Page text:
Director/Screenplay/Producer – Nietzchka Keene, Based on the Fairytale by the Brothers Grimm, Photography – Randy Sellars, Music – Larry Lipkis, Makeup Effects – Elin Sverrisdottir, Art Direction – Dominique Polain. Production Company – Keene-Moyraud Productions.
Björk Guðmundsdóttir (Margit), Bryndis Petra Bragadottir (Katla), Valdimar Örn Flygenring (Johan), Geirlaug Sunna Þormar (Jonas), Guðrún Gísladóttir (Mother)
The farmer Johan returns home with a new wife Katla, along with her sister Margit. The two sisters have been rendered homeless after the death of their parents. Johan’s son Jonas refuses to accept Katla as a substitute for his mother. He befriends Margit but there is growing tension as he rebuffs any overture from Katla and accuses her of being a witch.
The Juniper Tree was the debut film from US director Nietzchka Keane (1952-2004). Keene had an interest in linguistics and served as a research assistant specialising in Old Icelandic to an archaeologist studying Scandinavian history. She also had an interest in film and raised the money to shoot The Juniper Tree in Iceland in 1986 on a miniscule budget. Due to difficulties with financing, the film was not completed until 1989 where it premiered at the Sundance Festival. It toured several festivals but languished in obscurity until it was given a digital restoration and arthouse re-release in 2019. Nietzchka Keane made two other films with Heroine of Hell (1996) and the posthumously released Barefoot to Jerusalem (2008), neither gaining a wide profile. Keane died of cancer in 2004.
In retrospect, the biggest interest The Juniper Tree holds is that it stars the singer Björk who appears under her birth name Björk Guðmundsdóttir. Björk was 21 years old at the time she shot the film and it was her first acting appearance – the only other acting venture she ever went on to make was the lead in Lars von Trier’s Dancer in the Dark (2000). At the time, Björk was trying to make it as a singer. She had recorded her first album back in 1977 at the age of eleven and been in several other bands – indeed, she formed her first major band The Sugarcubes around about the same time as The Juniper Tree was shooting. However, her international success would not come until she moved to London in the early 1990s and then released her hit first album Debut (1994).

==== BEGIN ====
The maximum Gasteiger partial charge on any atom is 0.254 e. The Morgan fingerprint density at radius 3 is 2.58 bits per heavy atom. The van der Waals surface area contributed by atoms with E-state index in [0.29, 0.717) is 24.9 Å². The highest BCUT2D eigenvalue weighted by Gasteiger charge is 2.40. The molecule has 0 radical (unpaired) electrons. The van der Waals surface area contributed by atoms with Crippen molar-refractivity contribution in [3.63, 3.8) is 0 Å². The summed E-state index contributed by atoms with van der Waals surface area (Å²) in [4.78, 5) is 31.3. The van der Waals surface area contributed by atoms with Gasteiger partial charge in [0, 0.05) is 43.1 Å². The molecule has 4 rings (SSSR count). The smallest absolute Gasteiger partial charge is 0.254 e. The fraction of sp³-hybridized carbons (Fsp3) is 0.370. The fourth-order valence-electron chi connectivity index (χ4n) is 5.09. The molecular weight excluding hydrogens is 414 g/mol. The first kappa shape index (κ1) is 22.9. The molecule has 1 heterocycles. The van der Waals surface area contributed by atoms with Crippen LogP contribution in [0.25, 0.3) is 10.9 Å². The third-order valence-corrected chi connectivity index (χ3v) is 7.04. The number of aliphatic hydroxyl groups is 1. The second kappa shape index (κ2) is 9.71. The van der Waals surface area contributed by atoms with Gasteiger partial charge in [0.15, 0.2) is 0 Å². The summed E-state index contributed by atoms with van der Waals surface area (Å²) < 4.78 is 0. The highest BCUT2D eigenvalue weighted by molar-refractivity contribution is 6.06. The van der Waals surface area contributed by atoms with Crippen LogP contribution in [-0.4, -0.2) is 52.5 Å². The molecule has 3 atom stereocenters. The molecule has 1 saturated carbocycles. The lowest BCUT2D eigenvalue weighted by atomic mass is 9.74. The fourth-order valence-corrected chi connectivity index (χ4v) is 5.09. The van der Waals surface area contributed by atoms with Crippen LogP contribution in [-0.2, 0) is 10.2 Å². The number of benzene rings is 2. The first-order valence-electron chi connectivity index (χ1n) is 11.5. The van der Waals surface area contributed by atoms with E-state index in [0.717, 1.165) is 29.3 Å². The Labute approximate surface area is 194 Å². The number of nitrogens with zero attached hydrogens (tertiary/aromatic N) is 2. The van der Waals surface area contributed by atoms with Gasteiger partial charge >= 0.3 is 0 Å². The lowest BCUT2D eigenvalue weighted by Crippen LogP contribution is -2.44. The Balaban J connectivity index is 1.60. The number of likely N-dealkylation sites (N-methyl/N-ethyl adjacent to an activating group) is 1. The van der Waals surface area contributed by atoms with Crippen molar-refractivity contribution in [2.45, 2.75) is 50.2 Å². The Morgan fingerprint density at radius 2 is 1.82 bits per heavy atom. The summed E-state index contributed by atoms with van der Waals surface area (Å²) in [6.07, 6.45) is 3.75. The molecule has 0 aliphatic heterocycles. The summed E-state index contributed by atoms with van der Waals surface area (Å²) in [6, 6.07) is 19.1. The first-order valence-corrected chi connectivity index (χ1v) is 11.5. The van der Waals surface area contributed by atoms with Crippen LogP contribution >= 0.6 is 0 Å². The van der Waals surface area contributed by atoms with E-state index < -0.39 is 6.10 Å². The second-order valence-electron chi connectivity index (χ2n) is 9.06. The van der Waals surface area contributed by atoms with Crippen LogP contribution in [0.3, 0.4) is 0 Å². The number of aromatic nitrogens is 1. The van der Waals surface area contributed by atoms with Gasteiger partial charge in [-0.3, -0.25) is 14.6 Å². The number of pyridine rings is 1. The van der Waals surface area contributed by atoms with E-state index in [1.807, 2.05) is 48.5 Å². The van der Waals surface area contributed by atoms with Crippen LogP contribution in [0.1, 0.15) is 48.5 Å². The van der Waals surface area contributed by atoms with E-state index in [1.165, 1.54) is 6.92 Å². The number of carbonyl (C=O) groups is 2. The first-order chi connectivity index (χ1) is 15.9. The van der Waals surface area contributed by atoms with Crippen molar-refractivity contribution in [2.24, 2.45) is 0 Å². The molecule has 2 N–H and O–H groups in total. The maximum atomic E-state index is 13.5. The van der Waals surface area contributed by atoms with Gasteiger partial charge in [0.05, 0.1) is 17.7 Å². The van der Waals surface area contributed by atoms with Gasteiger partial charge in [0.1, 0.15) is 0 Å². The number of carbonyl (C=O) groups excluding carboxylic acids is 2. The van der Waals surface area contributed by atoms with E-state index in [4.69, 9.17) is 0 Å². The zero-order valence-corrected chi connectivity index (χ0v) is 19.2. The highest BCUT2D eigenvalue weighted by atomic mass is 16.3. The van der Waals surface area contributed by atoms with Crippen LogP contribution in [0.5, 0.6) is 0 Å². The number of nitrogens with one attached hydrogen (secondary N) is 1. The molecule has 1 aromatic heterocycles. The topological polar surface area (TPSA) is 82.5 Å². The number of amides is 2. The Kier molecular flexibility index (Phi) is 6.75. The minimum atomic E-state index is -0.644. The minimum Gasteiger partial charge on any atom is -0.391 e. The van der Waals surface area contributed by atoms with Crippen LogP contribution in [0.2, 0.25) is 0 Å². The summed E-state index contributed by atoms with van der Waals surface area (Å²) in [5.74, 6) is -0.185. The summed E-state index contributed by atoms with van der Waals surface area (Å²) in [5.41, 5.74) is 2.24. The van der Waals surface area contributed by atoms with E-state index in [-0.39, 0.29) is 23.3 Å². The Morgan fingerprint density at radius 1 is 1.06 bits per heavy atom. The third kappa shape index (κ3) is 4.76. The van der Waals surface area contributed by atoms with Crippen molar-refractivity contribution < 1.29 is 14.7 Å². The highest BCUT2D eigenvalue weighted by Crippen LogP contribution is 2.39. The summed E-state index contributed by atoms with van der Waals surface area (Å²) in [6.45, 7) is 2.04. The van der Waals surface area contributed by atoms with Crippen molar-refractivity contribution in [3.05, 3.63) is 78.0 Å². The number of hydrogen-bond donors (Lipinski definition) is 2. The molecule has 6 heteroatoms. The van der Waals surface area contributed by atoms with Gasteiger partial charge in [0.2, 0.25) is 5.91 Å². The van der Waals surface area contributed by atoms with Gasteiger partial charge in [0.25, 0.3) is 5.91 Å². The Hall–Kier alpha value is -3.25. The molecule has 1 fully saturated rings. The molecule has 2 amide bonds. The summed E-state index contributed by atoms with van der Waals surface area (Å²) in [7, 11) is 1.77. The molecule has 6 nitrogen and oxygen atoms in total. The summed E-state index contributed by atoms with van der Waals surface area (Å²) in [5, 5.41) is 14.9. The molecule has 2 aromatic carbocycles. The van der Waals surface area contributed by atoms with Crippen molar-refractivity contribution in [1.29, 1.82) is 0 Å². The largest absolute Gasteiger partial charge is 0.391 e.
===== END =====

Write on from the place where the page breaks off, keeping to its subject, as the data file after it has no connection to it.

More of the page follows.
The film is based on a fairytale The Juniper Tree (1812) by The Brothers Grimm concerning the rivalry between a stepmother and stepson, culminating in the stepmother killing the son and feeding his cooked body to the husband. Nietzchka Keane was shooting with a miniscule budget. As a result, much of the film is exteriors and only a few set inside Johan’s hut.
The problem with the way that Nietzchka Keane shoots is that it leads to the least interesting telling of the fairytale possible. The film is all slow scenes watching the characters interact and go about their everyday business. There is no real plot and nothing much happens – just the building jealousy and resentment of the intruder to the household by young Jonas. The pace is slow and undramatic, more interested in depicting everyday life than any of the drama in the story. This is the sort of film that regularly gets served up at international film festivals under the assumption that dull, minute depiction of the lives of peasant peoples is culturally significant.
A reading of the original Brothers Grimm story heads into full-on horror territory but Nietzchka Keane delivers nothing that ever approaches that. We got the odd appearance of Björk’s ghostly mother. Things pick up somewhat towards the end where Bryndis Petra Bragadottir inspires Geirlaug Sunna Þormar by telling him that if his mother protects him he should fly off the cliff and then her serving the broth of forgetfulness, before the show fairly much returns to the way it was and ends on irresolution.